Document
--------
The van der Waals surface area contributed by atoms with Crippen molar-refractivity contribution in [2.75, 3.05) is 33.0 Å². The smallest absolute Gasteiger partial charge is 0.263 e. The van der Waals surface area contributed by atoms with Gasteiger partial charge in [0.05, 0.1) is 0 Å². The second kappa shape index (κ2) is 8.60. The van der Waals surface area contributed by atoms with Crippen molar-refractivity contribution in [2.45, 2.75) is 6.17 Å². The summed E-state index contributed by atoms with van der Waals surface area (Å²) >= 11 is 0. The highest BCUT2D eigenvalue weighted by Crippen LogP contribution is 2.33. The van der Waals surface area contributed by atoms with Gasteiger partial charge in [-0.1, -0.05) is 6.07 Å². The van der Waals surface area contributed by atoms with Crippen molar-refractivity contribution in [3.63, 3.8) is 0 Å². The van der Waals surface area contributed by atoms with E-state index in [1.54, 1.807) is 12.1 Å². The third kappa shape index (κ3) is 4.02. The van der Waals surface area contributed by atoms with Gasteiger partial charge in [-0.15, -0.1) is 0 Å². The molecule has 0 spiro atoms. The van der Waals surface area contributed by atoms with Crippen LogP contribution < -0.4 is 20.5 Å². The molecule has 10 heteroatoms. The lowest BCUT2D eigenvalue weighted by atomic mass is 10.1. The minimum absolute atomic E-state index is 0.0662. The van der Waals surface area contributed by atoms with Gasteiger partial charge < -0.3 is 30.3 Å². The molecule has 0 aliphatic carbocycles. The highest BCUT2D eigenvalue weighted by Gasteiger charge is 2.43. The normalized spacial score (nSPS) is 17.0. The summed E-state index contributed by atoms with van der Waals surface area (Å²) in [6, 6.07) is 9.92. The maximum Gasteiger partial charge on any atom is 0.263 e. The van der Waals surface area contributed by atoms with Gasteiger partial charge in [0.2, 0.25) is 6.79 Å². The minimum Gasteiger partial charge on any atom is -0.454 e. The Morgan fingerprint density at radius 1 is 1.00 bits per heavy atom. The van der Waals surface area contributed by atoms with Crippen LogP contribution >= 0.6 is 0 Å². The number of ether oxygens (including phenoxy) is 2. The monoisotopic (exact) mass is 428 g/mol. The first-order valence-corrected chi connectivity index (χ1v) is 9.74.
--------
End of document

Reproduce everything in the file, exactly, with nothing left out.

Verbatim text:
The van der Waals surface area contributed by atoms with Crippen molar-refractivity contribution in [2.75, 3.05) is 33.0 Å². The smallest absolute Gasteiger partial charge is 0.263 e. The van der Waals surface area contributed by atoms with Gasteiger partial charge in [0.05, 0.1) is 0 Å². The second kappa shape index (κ2) is 8.60. The van der Waals surface area contributed by atoms with Crippen molar-refractivity contribution in [2.45, 2.75) is 6.17 Å². The summed E-state index contributed by atoms with van der Waals surface area (Å²) >= 11 is 0. The highest BCUT2D eigenvalue weighted by Crippen LogP contribution is 2.33. The van der Waals surface area contributed by atoms with Gasteiger partial charge in [-0.1, -0.05) is 6.07 Å². The van der Waals surface area contributed by atoms with Crippen molar-refractivity contribution in [3.63, 3.8) is 0 Å². The van der Waals surface area contributed by atoms with E-state index in [1.54, 1.807) is 12.1 Å². The third kappa shape index (κ3) is 4.02. The van der Waals surface area contributed by atoms with Gasteiger partial charge in [-0.15, -0.1) is 0 Å². The molecule has 0 spiro atoms. The van der Waals surface area contributed by atoms with Crippen LogP contribution < -0.4 is 20.5 Å². The molecule has 10 heteroatoms. The lowest BCUT2D eigenvalue weighted by atomic mass is 10.1. The minimum absolute atomic E-state index is 0.0662. The van der Waals surface area contributed by atoms with Gasteiger partial charge < -0.3 is 30.3 Å². The molecule has 0 aliphatic carbocycles. The highest BCUT2D eigenvalue weighted by Gasteiger charge is 2.43. The normalized spacial score (nSPS) is 17.0. The summed E-state index contributed by atoms with van der Waals surface area (Å²) in [6, 6.07) is 9.92. The maximum Gasteiger partial charge on any atom is 0.263 e. The van der Waals surface area contributed by atoms with Gasteiger partial charge in [0.2, 0.25) is 6.79 Å². The minimum Gasteiger partial charge on any atom is -0.454 e. The Morgan fingerprint density at radius 1 is 1.00 bits per heavy atom. The van der Waals surface area contributed by atoms with Crippen LogP contribution >= 0.6 is 0 Å². The number of ether oxygens (including phenoxy) is 2. The monoisotopic (exact) mass is 428 g/mol. The first-order valence-corrected chi connectivity index (χ1v) is 9.74.